Pacific salmon may posses an inherent “magnetic map” that guides them through their thousands of miles of migration.
The same physics that gives tornadoes their ferocious stability lies at the heart of new University of Washington research, and could lead to a better understanding of nuclear dynamics in studying fission, superconductors and the workings of neutron stars.
Around 100 years ago a father and his son in north England conducted an experiment that would revolutionise the way scientists study molecules.
The word “pseudoscience” is used to describe something that is portrayed as scientific but fails to meet scientific criteria.
For thousands of years scientists have used mathematics to describe the physical properties of the universe. But if all of these properties are part of a mathematical structure, wouldn’t the universe be purely mathematical?
In acknowledgement of tomorrow's Super Bowl XLVIII, questions and concerns have been raised regarding "cold weather" stadiums as a venue for the big game. Oddly enough, based on information collected about the 31 National Football League stadiums in the United States, the location of the venue doesn...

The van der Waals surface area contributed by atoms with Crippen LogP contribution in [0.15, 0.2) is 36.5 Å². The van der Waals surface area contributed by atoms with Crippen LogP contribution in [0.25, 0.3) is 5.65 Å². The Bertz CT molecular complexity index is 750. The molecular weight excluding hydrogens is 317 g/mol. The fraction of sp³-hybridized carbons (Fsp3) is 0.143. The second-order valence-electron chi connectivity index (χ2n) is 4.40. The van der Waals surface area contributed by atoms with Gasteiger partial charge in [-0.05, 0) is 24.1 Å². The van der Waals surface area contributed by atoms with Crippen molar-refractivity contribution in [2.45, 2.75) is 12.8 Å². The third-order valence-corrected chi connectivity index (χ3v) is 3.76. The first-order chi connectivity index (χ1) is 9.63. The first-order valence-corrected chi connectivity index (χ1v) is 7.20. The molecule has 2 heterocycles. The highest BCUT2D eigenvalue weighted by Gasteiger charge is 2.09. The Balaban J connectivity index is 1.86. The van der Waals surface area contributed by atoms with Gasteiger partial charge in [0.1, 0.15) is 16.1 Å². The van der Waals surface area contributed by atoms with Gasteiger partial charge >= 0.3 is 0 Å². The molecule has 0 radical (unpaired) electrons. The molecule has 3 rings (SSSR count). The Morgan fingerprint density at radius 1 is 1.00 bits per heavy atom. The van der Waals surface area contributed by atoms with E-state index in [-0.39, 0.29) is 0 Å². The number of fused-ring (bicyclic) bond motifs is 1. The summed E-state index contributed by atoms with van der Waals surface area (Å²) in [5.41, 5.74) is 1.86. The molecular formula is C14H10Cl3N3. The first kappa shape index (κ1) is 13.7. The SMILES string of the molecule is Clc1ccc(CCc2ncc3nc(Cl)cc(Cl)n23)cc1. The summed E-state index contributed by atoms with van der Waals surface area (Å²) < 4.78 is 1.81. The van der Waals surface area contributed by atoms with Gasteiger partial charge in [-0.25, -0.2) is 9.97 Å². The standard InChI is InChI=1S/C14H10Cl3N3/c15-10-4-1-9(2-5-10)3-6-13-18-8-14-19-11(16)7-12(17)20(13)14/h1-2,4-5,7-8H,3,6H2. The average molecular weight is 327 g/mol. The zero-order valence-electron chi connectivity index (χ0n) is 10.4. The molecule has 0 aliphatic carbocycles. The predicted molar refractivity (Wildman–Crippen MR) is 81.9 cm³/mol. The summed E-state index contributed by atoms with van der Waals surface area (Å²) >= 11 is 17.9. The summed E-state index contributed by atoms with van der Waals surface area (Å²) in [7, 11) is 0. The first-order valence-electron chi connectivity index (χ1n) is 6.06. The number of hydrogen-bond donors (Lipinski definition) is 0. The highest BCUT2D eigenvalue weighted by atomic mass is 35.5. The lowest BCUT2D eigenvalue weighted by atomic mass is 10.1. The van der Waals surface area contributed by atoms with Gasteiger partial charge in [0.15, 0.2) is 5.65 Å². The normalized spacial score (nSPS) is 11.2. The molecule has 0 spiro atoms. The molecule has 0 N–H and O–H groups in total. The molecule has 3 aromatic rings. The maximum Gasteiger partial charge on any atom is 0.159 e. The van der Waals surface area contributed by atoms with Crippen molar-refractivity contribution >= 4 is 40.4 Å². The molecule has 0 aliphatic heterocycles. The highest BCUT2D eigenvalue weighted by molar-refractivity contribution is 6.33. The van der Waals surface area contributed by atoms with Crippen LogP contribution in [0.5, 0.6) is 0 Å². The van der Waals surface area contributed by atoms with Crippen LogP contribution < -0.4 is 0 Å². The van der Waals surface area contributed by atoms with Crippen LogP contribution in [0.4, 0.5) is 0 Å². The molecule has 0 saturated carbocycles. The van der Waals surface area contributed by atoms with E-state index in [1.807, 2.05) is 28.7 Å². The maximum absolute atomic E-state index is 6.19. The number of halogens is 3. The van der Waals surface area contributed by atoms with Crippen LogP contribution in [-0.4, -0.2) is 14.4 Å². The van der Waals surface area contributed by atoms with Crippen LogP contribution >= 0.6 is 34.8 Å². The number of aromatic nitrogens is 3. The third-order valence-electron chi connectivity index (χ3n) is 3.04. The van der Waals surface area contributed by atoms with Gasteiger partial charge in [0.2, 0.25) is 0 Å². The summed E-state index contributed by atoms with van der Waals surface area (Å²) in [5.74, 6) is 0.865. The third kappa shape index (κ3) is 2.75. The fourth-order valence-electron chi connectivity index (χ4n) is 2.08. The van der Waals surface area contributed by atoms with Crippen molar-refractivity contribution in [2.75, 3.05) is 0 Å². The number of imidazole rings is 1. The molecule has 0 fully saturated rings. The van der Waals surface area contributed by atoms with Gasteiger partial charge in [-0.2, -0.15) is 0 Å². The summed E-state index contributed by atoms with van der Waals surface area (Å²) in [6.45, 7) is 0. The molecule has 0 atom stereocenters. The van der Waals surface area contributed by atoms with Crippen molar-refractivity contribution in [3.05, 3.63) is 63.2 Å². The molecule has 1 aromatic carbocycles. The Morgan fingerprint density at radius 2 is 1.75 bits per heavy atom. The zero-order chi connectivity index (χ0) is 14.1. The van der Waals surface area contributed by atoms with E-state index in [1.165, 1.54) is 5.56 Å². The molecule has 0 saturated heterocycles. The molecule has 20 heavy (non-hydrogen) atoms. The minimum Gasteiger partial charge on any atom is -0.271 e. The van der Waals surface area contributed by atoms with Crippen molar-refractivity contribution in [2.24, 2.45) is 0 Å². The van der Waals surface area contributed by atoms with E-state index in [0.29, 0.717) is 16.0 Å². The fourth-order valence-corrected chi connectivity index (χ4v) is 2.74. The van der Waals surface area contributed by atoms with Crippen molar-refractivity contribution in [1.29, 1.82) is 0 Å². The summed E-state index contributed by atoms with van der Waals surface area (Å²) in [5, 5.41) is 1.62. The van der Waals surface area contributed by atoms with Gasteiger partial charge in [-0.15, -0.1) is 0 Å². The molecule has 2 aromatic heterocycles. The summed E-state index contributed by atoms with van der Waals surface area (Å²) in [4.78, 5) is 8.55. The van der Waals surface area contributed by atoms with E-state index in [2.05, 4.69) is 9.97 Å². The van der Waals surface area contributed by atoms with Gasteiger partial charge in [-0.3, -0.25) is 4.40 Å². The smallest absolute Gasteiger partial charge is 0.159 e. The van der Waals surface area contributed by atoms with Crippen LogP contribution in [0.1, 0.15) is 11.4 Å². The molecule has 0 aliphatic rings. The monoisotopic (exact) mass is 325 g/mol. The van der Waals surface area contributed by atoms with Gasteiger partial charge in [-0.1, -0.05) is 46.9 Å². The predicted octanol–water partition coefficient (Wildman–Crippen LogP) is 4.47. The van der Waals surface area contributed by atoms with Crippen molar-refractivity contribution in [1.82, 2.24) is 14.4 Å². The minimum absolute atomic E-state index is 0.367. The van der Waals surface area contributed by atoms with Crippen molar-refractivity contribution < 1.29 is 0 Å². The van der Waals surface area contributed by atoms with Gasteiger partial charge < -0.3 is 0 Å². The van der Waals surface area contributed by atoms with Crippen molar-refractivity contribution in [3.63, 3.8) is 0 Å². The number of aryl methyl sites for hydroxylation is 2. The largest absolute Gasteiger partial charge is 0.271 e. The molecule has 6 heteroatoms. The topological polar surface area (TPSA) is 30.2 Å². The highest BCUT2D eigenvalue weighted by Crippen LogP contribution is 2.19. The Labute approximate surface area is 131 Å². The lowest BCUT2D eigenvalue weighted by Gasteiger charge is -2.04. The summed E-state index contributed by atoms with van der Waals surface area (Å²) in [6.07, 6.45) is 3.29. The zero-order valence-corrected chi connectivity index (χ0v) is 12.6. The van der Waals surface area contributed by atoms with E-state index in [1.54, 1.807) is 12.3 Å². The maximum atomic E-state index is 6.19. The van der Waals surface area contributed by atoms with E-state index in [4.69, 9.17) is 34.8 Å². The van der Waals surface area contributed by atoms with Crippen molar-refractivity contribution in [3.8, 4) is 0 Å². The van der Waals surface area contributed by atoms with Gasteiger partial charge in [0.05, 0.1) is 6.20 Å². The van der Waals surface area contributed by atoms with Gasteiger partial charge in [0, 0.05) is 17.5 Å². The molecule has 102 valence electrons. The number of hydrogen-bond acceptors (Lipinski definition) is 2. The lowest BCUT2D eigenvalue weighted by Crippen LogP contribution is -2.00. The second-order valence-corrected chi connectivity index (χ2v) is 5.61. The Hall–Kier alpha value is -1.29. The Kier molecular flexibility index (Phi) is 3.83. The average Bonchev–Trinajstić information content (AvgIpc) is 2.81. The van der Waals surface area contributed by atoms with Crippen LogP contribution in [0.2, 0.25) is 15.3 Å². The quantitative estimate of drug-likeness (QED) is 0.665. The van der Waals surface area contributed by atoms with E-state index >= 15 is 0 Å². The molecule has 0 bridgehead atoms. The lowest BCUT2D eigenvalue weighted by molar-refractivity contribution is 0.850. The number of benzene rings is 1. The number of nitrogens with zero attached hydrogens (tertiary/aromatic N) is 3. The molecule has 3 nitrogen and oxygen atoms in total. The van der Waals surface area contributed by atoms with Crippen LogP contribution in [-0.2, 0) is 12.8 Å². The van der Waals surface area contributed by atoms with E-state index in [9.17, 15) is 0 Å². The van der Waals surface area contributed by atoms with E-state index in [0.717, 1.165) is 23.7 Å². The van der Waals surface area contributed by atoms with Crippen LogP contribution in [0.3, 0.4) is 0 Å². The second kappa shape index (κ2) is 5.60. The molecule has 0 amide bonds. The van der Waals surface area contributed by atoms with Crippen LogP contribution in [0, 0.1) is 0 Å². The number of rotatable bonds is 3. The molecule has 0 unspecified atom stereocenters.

Kawah Ijen is located on the island of Java in Indonesia. When it “erupts” it doesn’t send lava running down its slopes. Instead, it emits an electric-blue fire that’s captivating at nighttime.
An astronomer at the University of West Virginia believes he has discovered a never-before-seen hydrogen river that is flowing through space and streaming into the galaxy of NGC 6946. His discovery is attributed to the use of the National Science Foundation's Green Bank Telescope.
Results show a rupture of the San Andreas Fault could generate three times more shaking in Los Angeles than surrounding regions.
The discovery of what is essentially a 3D version of graphene -- the 2D sheets of carbon through which electrons race at many times the speed at which they move through silicon -- promises exciting new things to come for the high-tech industry, including much faster transistors and far more compact ...
New device from MIT can measure masses as small as one millionth of a trillionth of a gram, in solution.
How big is the universe? That's a good question, and scientists may have found out. They've measured the scale of the universe to an accuracy of one percent, a finding that could be key to determining the nature of dark energy.